Clean clothes

With support from GIZ, Lidl has implemented environmental management at textile factories in Asia. As a result, 80 suppliers in China and Bangladesh now use cleaner and safer production methods.

Since the collapse of the Rana Plaza factory building in 2013, Bangladesh’s textile industry has been under particular scrutiny. Among the controversial issues associated with the production of clothing is the use of chemicals. This poses a health risk to employees, in particular, but also to the environment and to customers. The chemicals, which are primarily needed in order to dye, print and finish textiles, contaminate the large quantities of water used. This wastewater is often released untreated into the surface water and thus finds its way into the environment.

In 2014, Lidl tightened standards for sustainable environmental management in textile factories in China and Bangladesh that supply the company. In 2017, the Deutsche Gesellschaft für Internationale Zusammenarbeit (GIZ) GmbH launched the PURE project on behalf of Lidl, with the aim of training suppliers in Asia in environmental and resource efficiency. PURE focussed on three main areas: the responsible handling of chemicals, efficient use of energy and improved wastewater management. In addition to improving environmental protection, this also helps to ensure that employees have safer and cleaner workplaces.

This joint project by Lidl and GIZ covered 80 factories in Bangladesh and China. As a result, 148,000 employees now have better working conditions. At Mother Color near Dhaka, 400 employees benefited from the project. Warehouse employee Mohamed Litu, ‘Before, I wasn’t aware of how dangerous many of the substances actually are.’ Standardised pictograms and instructions in the local language are now used to label chemicals and provide information about potential hazards. Instead of wearing a thin dust mask, he now uses proper respiratory protection that prevents him from inhaling hazardous fumes.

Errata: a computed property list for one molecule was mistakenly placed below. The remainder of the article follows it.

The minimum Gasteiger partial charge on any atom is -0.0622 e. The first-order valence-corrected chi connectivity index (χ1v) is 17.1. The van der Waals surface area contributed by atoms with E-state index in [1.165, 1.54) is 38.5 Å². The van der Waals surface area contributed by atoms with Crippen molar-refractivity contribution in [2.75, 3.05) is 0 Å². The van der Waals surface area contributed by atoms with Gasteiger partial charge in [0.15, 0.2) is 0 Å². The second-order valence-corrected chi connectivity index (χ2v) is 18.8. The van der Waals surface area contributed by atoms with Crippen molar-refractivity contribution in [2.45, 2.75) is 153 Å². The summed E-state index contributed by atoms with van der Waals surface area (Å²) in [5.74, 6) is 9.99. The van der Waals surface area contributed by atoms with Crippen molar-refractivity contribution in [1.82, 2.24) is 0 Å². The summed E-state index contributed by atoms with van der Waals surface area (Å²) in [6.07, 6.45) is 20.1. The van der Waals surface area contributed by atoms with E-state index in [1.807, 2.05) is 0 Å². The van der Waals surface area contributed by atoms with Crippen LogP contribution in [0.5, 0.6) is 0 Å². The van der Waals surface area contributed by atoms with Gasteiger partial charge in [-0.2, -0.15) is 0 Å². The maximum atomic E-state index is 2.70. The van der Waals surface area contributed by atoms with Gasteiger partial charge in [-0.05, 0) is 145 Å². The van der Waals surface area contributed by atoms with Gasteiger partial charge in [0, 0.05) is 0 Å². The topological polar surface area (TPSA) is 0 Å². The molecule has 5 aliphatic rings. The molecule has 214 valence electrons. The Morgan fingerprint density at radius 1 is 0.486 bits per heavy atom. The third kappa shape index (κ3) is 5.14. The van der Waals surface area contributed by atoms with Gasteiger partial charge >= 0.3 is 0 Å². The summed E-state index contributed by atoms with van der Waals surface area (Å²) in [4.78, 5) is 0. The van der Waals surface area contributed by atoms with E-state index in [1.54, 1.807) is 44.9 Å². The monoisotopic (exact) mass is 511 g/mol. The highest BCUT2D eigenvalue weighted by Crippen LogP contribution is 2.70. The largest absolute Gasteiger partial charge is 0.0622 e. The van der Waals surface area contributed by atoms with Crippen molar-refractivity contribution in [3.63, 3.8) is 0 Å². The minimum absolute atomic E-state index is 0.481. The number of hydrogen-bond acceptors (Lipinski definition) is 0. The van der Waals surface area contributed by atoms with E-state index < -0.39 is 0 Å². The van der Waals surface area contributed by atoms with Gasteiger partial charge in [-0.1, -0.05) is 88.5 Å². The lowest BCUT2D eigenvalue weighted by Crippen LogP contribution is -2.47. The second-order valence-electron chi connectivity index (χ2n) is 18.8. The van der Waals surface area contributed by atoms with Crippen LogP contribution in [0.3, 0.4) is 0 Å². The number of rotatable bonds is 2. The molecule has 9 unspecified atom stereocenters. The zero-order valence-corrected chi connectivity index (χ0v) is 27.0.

Since the end of 2018, after 18 months of support from GIZ, the participating factories have been able to implement and further improve their environmental management. The potential savings are huge: thanks to the measures taken, up to 5.8 million litres of water and around 222,000 tonnes of CO2 could be saved. However, lasting changes also require investments to be made by the factory owners, which can only be recouped in the long term. GIZ advisors therefore held workshops to help convince sceptical factory managers. The key guests at the workshops were managers who had already made the switch. Their success stories demonstrated the benefits of the new standards.

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